Open That Watermleon and Make Popsicles

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An open lap top.  A one word prompt from Word Press:  OPEN.   A thought:  am I open to blogging again? It’s been so long.  After all, here I am in my kitchen with two halves of a sliced open watermelon that have been fleshed out to make watermelon basil popsicles. And my open calendar/day planner is full of all the activities and projects and recipes that I was not able to get to during the school year.  I’ve got less than two months left now, how did that happen?

I muddle 1 cup of fresh basil leaves in hot water for my popsicles and muddle the word in my head: OPEN. Muddle the thought of going through that blogging door that was left OPEN.  A sign, perhaps?  Now I have to let the basil leaves cool completely before blending them with the 2 1/2 cups of cubed watermelon and 2 tbsp. of fresh lime juice. Then they will be ready to pour into the popsicle molds and popped into the freezer.

Lunch? Probably should. I open an avocado and while slicing  its green flesh into pieces, somehow slice open my thumb. Okay, that was an exaggeration for the purposes of this prompt.  But I did knick my skin with the knife.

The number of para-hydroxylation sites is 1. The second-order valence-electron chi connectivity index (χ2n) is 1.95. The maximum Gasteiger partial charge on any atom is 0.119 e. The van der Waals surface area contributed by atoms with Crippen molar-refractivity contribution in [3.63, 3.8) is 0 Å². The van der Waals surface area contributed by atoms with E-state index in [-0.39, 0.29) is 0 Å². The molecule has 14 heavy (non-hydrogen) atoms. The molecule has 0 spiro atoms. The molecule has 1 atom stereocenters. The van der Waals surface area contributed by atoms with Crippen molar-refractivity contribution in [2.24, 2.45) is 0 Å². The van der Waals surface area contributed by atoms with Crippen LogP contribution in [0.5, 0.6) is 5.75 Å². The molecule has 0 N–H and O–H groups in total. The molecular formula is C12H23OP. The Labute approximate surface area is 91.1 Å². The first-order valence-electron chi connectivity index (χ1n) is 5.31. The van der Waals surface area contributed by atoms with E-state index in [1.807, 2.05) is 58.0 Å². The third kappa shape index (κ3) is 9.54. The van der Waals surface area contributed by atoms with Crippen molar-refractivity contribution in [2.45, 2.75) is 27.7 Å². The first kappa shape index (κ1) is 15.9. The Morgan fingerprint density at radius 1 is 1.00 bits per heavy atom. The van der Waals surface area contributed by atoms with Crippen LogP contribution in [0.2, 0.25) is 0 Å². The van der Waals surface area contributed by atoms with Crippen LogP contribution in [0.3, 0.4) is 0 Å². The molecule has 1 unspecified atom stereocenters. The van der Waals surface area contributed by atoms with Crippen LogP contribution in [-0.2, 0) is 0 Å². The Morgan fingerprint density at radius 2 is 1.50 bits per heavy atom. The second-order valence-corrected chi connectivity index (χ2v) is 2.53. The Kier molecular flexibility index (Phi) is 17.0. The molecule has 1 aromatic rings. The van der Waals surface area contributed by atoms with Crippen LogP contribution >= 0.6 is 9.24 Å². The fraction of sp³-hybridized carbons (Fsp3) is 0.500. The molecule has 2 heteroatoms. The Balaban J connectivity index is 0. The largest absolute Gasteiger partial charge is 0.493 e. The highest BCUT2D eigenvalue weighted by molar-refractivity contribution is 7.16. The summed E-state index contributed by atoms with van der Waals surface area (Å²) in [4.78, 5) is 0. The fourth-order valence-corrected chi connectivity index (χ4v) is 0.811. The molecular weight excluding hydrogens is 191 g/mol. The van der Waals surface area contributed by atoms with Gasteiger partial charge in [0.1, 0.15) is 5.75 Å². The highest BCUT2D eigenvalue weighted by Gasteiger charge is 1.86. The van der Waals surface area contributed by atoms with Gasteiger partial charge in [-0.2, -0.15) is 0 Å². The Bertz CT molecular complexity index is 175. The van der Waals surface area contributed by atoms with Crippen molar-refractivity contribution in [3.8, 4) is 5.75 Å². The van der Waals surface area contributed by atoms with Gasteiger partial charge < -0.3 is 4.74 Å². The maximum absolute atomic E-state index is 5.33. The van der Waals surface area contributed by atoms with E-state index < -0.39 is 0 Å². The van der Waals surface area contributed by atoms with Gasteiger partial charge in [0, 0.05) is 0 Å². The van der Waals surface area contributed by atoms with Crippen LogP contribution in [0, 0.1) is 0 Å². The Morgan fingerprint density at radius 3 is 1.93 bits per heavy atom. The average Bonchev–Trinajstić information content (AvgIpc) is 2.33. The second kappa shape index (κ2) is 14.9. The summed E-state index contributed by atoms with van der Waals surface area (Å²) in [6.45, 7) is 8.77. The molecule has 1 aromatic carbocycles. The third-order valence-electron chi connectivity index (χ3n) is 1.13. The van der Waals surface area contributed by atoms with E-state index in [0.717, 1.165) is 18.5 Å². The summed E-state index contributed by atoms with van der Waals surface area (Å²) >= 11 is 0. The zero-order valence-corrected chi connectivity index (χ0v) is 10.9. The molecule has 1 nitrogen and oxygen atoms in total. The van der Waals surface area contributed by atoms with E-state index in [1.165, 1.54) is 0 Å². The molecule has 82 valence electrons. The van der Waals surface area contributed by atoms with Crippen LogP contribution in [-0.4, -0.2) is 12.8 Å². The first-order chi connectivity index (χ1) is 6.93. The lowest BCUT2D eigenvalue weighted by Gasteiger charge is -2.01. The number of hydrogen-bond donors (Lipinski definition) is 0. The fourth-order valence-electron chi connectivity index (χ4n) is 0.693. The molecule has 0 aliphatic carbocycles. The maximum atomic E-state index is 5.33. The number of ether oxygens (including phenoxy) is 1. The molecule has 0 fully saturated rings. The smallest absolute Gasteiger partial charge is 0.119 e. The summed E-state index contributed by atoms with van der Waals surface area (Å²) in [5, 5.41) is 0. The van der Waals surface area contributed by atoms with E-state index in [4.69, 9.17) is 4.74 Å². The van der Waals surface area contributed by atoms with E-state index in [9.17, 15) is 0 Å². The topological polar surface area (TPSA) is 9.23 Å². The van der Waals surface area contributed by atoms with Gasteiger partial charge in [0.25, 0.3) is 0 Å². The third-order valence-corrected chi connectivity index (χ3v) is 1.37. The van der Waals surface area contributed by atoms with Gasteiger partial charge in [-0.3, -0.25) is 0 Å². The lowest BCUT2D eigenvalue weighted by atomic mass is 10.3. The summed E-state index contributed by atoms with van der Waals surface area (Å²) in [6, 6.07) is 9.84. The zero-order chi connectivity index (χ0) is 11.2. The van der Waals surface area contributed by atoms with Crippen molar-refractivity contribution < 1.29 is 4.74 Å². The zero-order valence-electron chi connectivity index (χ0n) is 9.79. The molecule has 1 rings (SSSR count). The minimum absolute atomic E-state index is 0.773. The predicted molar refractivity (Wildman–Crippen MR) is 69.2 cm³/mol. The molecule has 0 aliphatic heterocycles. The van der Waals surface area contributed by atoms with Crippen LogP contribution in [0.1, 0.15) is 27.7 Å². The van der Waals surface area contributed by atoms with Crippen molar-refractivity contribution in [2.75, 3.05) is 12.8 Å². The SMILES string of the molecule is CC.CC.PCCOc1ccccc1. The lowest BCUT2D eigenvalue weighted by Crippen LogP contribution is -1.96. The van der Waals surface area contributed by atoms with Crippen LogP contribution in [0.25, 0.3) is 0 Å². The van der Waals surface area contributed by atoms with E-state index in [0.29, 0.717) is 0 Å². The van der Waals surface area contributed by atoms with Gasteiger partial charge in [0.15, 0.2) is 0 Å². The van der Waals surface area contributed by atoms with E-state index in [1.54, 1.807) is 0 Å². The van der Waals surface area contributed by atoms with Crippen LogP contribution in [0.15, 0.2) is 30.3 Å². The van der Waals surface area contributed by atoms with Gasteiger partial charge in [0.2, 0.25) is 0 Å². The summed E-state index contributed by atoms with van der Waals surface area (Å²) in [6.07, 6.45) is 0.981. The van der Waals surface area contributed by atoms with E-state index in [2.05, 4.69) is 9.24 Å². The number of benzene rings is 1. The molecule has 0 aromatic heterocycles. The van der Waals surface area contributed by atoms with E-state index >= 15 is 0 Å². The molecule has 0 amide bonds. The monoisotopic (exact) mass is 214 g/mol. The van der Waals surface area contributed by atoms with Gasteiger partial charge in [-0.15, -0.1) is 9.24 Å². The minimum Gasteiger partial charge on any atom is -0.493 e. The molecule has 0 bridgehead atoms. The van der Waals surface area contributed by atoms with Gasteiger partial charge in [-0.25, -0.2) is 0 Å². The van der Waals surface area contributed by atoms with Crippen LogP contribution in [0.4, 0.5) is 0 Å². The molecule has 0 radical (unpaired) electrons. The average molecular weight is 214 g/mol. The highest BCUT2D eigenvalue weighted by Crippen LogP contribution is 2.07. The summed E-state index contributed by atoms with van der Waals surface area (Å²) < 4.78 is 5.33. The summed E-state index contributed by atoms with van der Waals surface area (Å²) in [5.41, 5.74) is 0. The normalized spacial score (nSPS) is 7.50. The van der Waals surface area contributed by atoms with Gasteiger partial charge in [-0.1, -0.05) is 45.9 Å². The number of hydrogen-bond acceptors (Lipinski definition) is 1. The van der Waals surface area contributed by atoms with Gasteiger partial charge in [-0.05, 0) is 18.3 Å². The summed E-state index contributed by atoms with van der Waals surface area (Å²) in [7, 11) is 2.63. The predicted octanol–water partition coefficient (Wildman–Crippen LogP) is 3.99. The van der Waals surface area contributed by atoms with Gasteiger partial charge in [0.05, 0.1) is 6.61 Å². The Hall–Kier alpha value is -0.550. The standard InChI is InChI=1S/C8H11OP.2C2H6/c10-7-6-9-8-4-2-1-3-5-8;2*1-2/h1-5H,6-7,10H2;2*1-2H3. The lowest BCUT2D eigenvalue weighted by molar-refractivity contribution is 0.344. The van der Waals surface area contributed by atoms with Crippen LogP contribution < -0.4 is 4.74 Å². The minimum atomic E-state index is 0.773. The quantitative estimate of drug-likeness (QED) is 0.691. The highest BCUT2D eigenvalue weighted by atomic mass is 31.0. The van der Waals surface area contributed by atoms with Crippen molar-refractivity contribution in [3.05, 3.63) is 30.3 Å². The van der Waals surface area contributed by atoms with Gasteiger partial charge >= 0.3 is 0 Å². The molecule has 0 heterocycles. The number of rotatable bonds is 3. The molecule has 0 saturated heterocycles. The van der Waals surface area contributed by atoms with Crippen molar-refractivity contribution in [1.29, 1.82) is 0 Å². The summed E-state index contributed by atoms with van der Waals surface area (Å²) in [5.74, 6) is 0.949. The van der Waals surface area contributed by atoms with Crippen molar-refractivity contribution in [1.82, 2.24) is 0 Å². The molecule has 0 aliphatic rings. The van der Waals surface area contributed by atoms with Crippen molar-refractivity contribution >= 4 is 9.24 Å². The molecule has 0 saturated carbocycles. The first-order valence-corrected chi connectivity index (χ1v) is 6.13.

I almost give myself a headache trying to open a bottle of Naked Green Machine 100% juice smoothie. “OPEN, DAMMIT!” Don’t know if it’s my pleading or my strength but the top does in fact, finally, open.  I drink the green juice, eat the green avocado on toast, and marvel at all of the other lovely shades of green: watermelon rind, fresh basil, palm fronds on the window valances, grape leaves on the dish towel.    The popsicle molds are in the dish drainer, open and waiting.  Let’s see what takes shape.

Watermelon Basil Popsicle recipe courtesy of savorylotus.com.

 

 

 

 

 

 

 

Starting Up Summer

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Ahh summer is here at last! Aside from getting more sleep since I DON’T have to be up by 5:30 for the next two months (the first day of the 2015-2016 school year is August 10th but who’s counting?) here are some of the things that have helped me begin to recover:

Beach time with husband and friends and a couple of fruity, frozen alcoholic beverages from the beachside bar (in a handy, take-home cup! Reuse/recycling at its best!)

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Finally replacing the light bulb in my closet.

Getting rid of clothes to give away and re-organizing the ones that are staying.

Finding the right bathroom counter organizer at Walmart.

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Taking a trip to the nearby fruit and vegetable stand for some fresh blueberries, strawberries, homegrown tomatoes, and grapefruit.